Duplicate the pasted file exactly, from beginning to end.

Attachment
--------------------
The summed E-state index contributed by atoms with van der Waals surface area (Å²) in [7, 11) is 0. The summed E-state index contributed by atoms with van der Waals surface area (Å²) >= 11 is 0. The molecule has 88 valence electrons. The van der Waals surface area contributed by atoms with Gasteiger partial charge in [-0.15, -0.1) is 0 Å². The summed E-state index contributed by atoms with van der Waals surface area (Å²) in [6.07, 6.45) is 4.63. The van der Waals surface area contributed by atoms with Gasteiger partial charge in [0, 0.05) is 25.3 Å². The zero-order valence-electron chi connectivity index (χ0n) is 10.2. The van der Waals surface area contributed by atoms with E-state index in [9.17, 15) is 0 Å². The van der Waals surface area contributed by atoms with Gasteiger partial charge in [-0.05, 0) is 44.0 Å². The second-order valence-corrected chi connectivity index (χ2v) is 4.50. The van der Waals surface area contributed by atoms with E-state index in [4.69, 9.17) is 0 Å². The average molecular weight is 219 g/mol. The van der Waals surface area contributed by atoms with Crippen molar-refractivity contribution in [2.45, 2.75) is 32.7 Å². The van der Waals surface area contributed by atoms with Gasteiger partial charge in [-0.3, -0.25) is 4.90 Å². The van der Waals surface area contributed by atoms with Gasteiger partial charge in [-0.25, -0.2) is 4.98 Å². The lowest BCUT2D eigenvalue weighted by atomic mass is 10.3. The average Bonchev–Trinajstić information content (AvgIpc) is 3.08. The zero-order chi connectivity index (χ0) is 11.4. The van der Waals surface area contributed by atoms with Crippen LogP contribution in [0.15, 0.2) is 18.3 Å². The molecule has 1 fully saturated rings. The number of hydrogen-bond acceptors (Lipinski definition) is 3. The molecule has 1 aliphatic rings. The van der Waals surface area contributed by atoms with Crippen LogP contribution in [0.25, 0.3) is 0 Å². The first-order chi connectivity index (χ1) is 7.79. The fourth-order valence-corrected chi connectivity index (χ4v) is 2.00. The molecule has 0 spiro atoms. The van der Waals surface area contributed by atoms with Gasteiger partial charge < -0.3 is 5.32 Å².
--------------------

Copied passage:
The summed E-state index contributed by atoms with van der Waals surface area (Å²) in [7, 11) is 0. The summed E-state index contributed by atoms with van der Waals surface area (Å²) >= 11 is 0. The molecule has 88 valence electrons. The van der Waals surface area contributed by atoms with Gasteiger partial charge in [-0.15, -0.1) is 0 Å². The summed E-state index contributed by atoms with van der Waals surface area (Å²) in [6.07, 6.45) is 4.63. The van der Waals surface area contributed by atoms with Gasteiger partial charge in [0, 0.05) is 25.3 Å². The zero-order valence-electron chi connectivity index (χ0n) is 10.2. The van der Waals surface area contributed by atoms with E-state index in [9.17, 15) is 0 Å². The van der Waals surface area contributed by atoms with Gasteiger partial charge in [-0.05, 0) is 44.0 Å². The second-order valence-corrected chi connectivity index (χ2v) is 4.50. The van der Waals surface area contributed by atoms with E-state index in [4.69, 9.17) is 0 Å². The average molecular weight is 219 g/mol. The van der Waals surface area contributed by atoms with Crippen molar-refractivity contribution in [2.45, 2.75) is 32.7 Å². The van der Waals surface area contributed by atoms with Gasteiger partial charge in [-0.3, -0.25) is 4.90 Å². The van der Waals surface area contributed by atoms with Gasteiger partial charge in [-0.25, -0.2) is 4.98 Å². The lowest BCUT2D eigenvalue weighted by atomic mass is 10.3. The average Bonchev–Trinajstić information content (AvgIpc) is 3.08. The zero-order chi connectivity index (χ0) is 11.4. The van der Waals surface area contributed by atoms with Crippen LogP contribution in [0.15, 0.2) is 18.3 Å². The molecule has 1 fully saturated rings. The number of hydrogen-bond acceptors (Lipinski definition) is 3. The molecule has 1 aliphatic rings. The van der Waals surface area contributed by atoms with Crippen LogP contribution in [0.25, 0.3) is 0 Å². The first-order chi connectivity index (χ1) is 7.79. The fourth-order valence-corrected chi connectivity index (χ4v) is 2.00. The molecule has 0 spiro atoms. The van der Waals surface area contributed by atoms with Gasteiger partial charge < -0.3 is 5.32 Å².